April 15, 2015
A Success Story form the rural Eastern Cape
A livestock project, supported by the Chris Hani District Municipality, has been running in communal areas of the Eastern Cape for several years. In 2013 Sibanye Gold added its support. Mngcunube Development has, since the start, implemented this project (and others like it across the province). This story proves that rural development can pay off!
In the photograph below Mr Wayitile Tshawuzana of the Chamama Forest Village in the Intsika Yethu Local Municipality, holding one of his lambs along side his VLP Lucas Ngqaneka. A VLP is a local farmer who is trained to take over the services of the current project from Mngcunube Development. Mr Tshawuzana has never missed bringing his livestock to the monthly visit of his village since he joined the programme two years ago. This photograph was taken in September 2013, during the height of the recent drought. He has not spent any money on supplementary feed but has rather depended upon maintaining animal health. This has paid off handsomely as he has come out of this difficult period with all his 27 ewes alive and an extra 24 lambs that are now at weaning stage. This is approximately a 90% weaning rate which is quite outstanding for communal conditions – many commercial farmers would also agree if they did not have the benefits of pastures and supplementary feeding.
In the picture below one can see that his lambs are almost the same size as the ewes. In livestock farming there is a rule of thumb: ‘Look after your ewes and your ewes will take care of the lambs’. It is clear that Mr Tshawuzana has grasped this concept!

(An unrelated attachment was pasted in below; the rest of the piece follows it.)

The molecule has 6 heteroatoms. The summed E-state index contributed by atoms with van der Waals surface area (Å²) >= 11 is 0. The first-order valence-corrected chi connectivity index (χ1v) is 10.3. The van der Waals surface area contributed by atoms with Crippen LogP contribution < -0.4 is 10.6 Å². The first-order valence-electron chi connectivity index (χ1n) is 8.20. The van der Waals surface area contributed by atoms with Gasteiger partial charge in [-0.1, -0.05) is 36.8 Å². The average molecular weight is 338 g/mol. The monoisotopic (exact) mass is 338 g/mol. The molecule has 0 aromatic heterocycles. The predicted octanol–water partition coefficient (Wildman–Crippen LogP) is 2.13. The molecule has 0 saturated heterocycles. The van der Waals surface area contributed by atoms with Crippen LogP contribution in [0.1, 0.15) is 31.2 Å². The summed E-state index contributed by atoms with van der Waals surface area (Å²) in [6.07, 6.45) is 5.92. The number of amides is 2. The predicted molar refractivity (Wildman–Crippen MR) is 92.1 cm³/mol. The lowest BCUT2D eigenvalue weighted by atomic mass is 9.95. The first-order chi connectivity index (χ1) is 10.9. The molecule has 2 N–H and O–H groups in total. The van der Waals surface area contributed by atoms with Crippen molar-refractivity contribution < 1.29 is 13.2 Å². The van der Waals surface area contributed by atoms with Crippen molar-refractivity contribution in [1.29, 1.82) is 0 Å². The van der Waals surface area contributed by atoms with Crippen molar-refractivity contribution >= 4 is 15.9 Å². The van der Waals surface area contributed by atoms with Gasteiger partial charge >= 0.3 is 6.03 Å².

There has been independent research of the livestock support process carried out in this and other projects by Mngcunube Development. It has proved that the cost to benefit ratio is astoundingly good – so much so that people struggle to believe it. To illustrate the point consider the situation of Mr Tshawuzana. Over two years he has spent about R 1500 on having his sheep treated for basic animal health. In just one year his lambs are worth about R 24 000. There is no reason why that cannot repeat itself every year! Before the project he would have had close to 100% death rates among his lambs due to diseases and poor health and nutrition. His story speaks for itself. There are many thousand like him in rural areas – not all quite so diligent perhaps – but all reaping huge gains from using the project approach.